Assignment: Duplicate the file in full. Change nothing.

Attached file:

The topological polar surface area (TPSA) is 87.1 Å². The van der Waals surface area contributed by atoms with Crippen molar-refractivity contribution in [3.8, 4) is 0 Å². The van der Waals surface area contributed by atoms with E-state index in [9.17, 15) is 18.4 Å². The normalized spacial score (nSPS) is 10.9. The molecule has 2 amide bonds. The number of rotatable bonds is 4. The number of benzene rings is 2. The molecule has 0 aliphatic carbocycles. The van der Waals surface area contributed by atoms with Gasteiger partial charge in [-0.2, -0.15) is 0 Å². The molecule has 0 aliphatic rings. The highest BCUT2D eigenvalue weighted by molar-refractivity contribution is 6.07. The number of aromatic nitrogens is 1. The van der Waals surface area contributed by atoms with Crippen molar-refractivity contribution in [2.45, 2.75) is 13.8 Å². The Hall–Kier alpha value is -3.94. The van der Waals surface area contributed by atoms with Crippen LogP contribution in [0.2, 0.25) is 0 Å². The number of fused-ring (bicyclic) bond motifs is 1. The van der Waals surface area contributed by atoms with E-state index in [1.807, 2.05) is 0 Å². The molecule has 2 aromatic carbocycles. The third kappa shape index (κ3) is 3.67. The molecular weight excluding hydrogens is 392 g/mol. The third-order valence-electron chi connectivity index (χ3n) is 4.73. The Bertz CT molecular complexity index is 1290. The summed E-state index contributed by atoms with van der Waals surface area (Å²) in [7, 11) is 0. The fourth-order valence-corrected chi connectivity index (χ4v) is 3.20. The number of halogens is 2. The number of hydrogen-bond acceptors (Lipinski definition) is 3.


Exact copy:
The topological polar surface area (TPSA) is 87.1 Å². The van der Waals surface area contributed by atoms with Crippen molar-refractivity contribution in [3.8, 4) is 0 Å². The van der Waals surface area contributed by atoms with E-state index in [9.17, 15) is 18.4 Å². The normalized spacial score (nSPS) is 10.9. The molecule has 2 amide bonds. The number of rotatable bonds is 4. The number of benzene rings is 2. The molecule has 0 aliphatic carbocycles. The van der Waals surface area contributed by atoms with Gasteiger partial charge in [-0.2, -0.15) is 0 Å². The molecule has 0 aliphatic rings. The highest BCUT2D eigenvalue weighted by molar-refractivity contribution is 6.07. The number of aromatic nitrogens is 1. The van der Waals surface area contributed by atoms with Crippen molar-refractivity contribution in [2.45, 2.75) is 13.8 Å². The Hall–Kier alpha value is -3.94. The van der Waals surface area contributed by atoms with Crippen LogP contribution in [0.2, 0.25) is 0 Å². The number of fused-ring (bicyclic) bond motifs is 1. The van der Waals surface area contributed by atoms with E-state index in [1.807, 2.05) is 0 Å². The molecule has 2 aromatic carbocycles. The third kappa shape index (κ3) is 3.67. The molecular weight excluding hydrogens is 392 g/mol. The third-order valence-electron chi connectivity index (χ3n) is 4.73. The Bertz CT molecular complexity index is 1290. The summed E-state index contributed by atoms with van der Waals surface area (Å²) in [7, 11) is 0. The fourth-order valence-corrected chi connectivity index (χ4v) is 3.20. The number of halogens is 2. The number of hydrogen-bond acceptors (Lipinski definition) is 3.